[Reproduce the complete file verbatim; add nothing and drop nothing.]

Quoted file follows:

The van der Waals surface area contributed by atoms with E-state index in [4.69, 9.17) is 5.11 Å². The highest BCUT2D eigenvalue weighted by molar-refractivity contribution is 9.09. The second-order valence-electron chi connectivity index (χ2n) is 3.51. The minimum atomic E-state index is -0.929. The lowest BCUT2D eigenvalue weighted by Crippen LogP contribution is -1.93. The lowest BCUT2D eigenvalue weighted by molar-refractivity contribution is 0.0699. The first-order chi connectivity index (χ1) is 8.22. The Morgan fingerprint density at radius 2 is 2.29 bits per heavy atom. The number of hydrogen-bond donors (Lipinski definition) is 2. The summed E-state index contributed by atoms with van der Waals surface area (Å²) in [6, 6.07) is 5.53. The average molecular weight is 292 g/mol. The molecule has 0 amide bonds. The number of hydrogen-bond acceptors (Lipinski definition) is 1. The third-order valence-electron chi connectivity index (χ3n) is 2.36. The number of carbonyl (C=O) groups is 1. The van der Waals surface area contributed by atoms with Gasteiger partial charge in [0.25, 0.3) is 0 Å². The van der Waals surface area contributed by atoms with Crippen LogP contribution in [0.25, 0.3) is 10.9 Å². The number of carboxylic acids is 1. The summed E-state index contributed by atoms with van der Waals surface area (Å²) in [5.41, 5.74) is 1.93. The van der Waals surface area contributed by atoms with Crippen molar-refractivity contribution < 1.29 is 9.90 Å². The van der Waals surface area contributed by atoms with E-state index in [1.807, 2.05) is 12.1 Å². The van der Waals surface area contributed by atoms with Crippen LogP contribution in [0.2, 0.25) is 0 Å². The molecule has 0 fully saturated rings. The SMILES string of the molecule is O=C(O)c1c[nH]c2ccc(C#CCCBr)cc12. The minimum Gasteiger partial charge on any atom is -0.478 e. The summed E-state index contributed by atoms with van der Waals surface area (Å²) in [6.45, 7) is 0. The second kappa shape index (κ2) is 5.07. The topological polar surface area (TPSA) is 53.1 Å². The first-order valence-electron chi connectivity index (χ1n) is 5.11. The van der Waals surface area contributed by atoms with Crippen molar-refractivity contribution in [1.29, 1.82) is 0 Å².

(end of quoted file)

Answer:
The van der Waals surface area contributed by atoms with E-state index in [4.69, 9.17) is 5.11 Å². The highest BCUT2D eigenvalue weighted by molar-refractivity contribution is 9.09. The second-order valence-electron chi connectivity index (χ2n) is 3.51. The minimum atomic E-state index is -0.929. The lowest BCUT2D eigenvalue weighted by Crippen LogP contribution is -1.93. The lowest BCUT2D eigenvalue weighted by molar-refractivity contribution is 0.0699. The first-order chi connectivity index (χ1) is 8.22. The Morgan fingerprint density at radius 2 is 2.29 bits per heavy atom. The number of hydrogen-bond donors (Lipinski definition) is 2. The summed E-state index contributed by atoms with van der Waals surface area (Å²) in [6, 6.07) is 5.53. The average molecular weight is 292 g/mol. The molecule has 0 amide bonds. The number of hydrogen-bond acceptors (Lipinski definition) is 1. The third-order valence-electron chi connectivity index (χ3n) is 2.36. The number of carbonyl (C=O) groups is 1. The van der Waals surface area contributed by atoms with Gasteiger partial charge in [0.25, 0.3) is 0 Å². The van der Waals surface area contributed by atoms with Crippen LogP contribution in [0.25, 0.3) is 10.9 Å². The number of carboxylic acids is 1. The summed E-state index contributed by atoms with van der Waals surface area (Å²) in [5.41, 5.74) is 1.93. The van der Waals surface area contributed by atoms with Crippen molar-refractivity contribution < 1.29 is 9.90 Å². The van der Waals surface area contributed by atoms with E-state index in [1.807, 2.05) is 12.1 Å². The van der Waals surface area contributed by atoms with Crippen LogP contribution in [0.2, 0.25) is 0 Å². The molecule has 0 fully saturated rings. The SMILES string of the molecule is O=C(O)c1c[nH]c2ccc(C#CCCBr)cc12. The minimum Gasteiger partial charge on any atom is -0.478 e. The summed E-state index contributed by atoms with van der Waals surface area (Å²) in [6.45, 7) is 0. The second kappa shape index (κ2) is 5.07. The topological polar surface area (TPSA) is 53.1 Å². The first-order valence-electron chi connectivity index (χ1n) is 5.11. The van der Waals surface area contributed by atoms with Crippen molar-refractivity contribution in [1.29, 1.82) is 0 Å².